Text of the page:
Certain works in immovable property, such as renovations, can be invoiced at a reduced VAT rate of 6% instead of the general VAT rate of 21% for new or thoroughly renovated constructions. On several occasions in the past, discussions have flared up concerning the boundary between a new construction and a renovation. Recently, the Court of Cassation ruled unambiguously on this distinction. This time, the Court applied a stricter interpretation.
Reduced VAT rate of 6% on renovations
Works in immovable property can – under certain conditions – benefit from a 6% VAT rate if they involve acts of transformation, renovation, rehabilitation, improvement, repair or maintenance (cleaning excluded), fully or partially, of a property. On the other hand, new or thoroughly renovated constructions are subject to a VAT rate of 21%.
In the absence of any description by the legislator of what should be covered by “transformation” or “renovation”, casuistry shows that there has been disagreement for some time between the taxpayer and the tax authorities on the actual interpretation in this regard.
In the past, the tax authorities have explained their position on the distinction between a renovation and a new construction in an administrative notice and an administrative decision. Thereby the following three criteria emerged, that should be cumulatively present to qualify as a renovation:
- the renovation works must be supported in a relevant way by old load-bearing walls (in particular the external walls) and, more generally, by the essential elements of the structure of the to-be renovated building;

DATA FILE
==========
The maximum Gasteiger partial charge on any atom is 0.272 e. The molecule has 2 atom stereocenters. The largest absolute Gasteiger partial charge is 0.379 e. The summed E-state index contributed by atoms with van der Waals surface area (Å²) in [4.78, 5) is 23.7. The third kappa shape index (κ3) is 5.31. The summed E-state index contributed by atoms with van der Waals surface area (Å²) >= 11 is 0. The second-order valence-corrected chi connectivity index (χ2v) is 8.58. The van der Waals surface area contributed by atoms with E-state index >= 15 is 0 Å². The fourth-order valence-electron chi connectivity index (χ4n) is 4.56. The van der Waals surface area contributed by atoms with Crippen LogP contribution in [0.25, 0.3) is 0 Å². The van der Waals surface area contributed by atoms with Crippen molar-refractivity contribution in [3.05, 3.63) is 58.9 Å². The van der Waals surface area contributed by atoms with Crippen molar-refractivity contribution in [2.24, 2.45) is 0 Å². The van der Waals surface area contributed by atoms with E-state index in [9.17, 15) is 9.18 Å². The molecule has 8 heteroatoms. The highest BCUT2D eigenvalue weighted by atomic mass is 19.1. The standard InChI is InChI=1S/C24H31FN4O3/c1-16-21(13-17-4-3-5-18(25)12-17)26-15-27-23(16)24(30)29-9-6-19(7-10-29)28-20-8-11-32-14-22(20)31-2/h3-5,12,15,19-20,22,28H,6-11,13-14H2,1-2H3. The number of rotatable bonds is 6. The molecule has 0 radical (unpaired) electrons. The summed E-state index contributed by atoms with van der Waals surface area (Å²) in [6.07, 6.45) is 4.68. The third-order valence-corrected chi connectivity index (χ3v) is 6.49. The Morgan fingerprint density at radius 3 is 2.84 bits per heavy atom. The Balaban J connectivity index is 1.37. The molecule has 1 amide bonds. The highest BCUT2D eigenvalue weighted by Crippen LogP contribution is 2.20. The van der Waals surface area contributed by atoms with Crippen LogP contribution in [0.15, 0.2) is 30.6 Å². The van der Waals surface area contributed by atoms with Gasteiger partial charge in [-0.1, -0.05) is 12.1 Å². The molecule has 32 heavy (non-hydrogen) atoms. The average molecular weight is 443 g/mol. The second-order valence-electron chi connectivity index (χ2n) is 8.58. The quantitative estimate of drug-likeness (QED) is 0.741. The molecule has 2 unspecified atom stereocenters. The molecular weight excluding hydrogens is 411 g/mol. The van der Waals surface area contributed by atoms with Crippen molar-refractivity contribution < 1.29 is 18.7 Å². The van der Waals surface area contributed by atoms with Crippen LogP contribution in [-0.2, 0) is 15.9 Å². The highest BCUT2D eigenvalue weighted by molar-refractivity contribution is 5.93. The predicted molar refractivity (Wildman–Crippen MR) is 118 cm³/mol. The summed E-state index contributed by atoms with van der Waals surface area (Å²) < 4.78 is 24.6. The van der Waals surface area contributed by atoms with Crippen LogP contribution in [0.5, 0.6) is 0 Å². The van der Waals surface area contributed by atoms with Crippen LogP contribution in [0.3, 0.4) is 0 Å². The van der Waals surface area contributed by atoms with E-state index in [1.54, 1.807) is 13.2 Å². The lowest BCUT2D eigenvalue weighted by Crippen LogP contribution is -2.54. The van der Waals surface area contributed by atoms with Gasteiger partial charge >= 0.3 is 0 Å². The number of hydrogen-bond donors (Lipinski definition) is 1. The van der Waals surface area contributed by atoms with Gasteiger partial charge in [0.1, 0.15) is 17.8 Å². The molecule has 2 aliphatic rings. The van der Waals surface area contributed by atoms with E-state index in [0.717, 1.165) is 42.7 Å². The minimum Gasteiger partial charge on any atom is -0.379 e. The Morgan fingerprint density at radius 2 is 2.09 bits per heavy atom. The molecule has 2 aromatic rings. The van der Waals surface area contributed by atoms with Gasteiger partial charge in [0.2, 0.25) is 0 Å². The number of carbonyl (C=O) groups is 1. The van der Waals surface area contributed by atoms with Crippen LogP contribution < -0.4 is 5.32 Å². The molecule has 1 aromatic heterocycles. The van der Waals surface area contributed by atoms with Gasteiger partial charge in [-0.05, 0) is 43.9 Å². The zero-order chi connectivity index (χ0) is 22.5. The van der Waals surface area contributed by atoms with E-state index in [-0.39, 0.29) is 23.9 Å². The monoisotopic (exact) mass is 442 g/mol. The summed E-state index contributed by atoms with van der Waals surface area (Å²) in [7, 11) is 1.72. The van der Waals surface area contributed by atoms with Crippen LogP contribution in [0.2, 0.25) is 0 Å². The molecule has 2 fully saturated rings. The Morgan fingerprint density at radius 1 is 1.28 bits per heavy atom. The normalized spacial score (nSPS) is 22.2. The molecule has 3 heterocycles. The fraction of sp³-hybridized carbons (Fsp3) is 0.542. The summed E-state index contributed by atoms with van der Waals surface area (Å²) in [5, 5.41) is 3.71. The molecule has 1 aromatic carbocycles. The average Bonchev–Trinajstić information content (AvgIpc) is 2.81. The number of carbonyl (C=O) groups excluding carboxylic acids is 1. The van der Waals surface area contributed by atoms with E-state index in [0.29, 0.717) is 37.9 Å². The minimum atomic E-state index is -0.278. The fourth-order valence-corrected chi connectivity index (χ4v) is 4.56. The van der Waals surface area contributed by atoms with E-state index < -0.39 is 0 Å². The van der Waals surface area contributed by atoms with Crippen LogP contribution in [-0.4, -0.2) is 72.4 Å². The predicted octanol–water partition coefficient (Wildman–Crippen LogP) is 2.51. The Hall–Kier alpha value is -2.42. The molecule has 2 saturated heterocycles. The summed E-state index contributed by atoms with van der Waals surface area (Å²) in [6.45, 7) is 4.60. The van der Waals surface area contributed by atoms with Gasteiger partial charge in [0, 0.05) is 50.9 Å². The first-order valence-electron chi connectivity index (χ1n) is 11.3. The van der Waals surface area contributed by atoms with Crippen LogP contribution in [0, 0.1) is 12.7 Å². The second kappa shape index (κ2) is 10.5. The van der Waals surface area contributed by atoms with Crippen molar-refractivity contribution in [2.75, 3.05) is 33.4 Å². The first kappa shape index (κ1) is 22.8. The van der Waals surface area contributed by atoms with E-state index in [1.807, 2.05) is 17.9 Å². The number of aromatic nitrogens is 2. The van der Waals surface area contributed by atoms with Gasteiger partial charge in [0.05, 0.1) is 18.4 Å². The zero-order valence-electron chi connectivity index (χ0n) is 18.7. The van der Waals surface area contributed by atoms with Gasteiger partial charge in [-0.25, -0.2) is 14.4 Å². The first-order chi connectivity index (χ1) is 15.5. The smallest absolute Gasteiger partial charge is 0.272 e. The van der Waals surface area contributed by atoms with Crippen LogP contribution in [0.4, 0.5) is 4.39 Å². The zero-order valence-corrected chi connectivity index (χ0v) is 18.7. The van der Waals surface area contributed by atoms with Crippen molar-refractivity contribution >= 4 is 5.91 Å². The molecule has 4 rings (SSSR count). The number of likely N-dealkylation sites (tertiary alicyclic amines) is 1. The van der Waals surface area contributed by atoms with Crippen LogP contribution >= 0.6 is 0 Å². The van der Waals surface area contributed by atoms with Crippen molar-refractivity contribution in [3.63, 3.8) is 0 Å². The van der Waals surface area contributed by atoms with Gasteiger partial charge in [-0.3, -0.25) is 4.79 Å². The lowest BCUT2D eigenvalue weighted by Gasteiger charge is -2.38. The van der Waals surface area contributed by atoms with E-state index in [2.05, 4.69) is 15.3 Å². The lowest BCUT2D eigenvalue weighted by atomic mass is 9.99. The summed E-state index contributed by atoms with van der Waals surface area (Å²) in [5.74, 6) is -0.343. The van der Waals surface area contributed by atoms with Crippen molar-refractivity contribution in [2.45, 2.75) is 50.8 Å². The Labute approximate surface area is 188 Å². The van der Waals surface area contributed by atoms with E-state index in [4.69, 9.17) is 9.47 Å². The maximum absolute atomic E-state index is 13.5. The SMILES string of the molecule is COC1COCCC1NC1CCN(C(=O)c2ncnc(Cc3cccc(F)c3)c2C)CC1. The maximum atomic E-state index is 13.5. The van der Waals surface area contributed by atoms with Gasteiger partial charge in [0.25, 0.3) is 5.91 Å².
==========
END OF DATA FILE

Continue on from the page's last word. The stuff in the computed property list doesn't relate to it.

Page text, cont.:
- the area of the old section exceeds half of the total area of the dwelling or housing complex after the execution of the works; and
However, the jurisprudence has repeatedly stressed that the aforementioned criteria are only guidelines for the tax authorities. After all, such administrative guidelines have no legal force.
Court of Cassation applies a strict interpretation
Late 2022, the Court of Cassation gave a strict interpretation to the distinction between a conversion and a new construction, although it seems to have taken its inspiration from the aforementioned administrative directives. First, the Court stated that a new construction exists if the works carried out do not rely on the essential elements of the construction’s structure. Furthermore, the Court of Cassation considers that there is also a new construction if the essential elements of the construction’s structure, and in particular the foundation, are substantially renewed or reinforced to support the works carried out.
As a result of this stricter interpretation, it could be more difficult, depending on the case, to benefit from the 6% VAT rate. Whereas in the past jurisprudence accepted that a renovation on an old barn could benefit from the reduced VAT rate, even though this renovation was based on old walls and reinforced foundations, we deduce from the Court of Cassation’s opinion that this is no longer accepted for the renovation of an old farmstead if the foundations and outer walls were reinforced in order to continue fulfilling their bearing function.
The classification as renovation or new construction remains a factual matter and will always have to be assessed according to the specific case. In the light of the Court of Cassation’s strict vision, the tax authorities have new ammunition to refuse the 6% VAT rate more quickly, which may lead to an array of new discussions.
Mathias De Schrijver and Evert Moonen
De Langhe Attorneys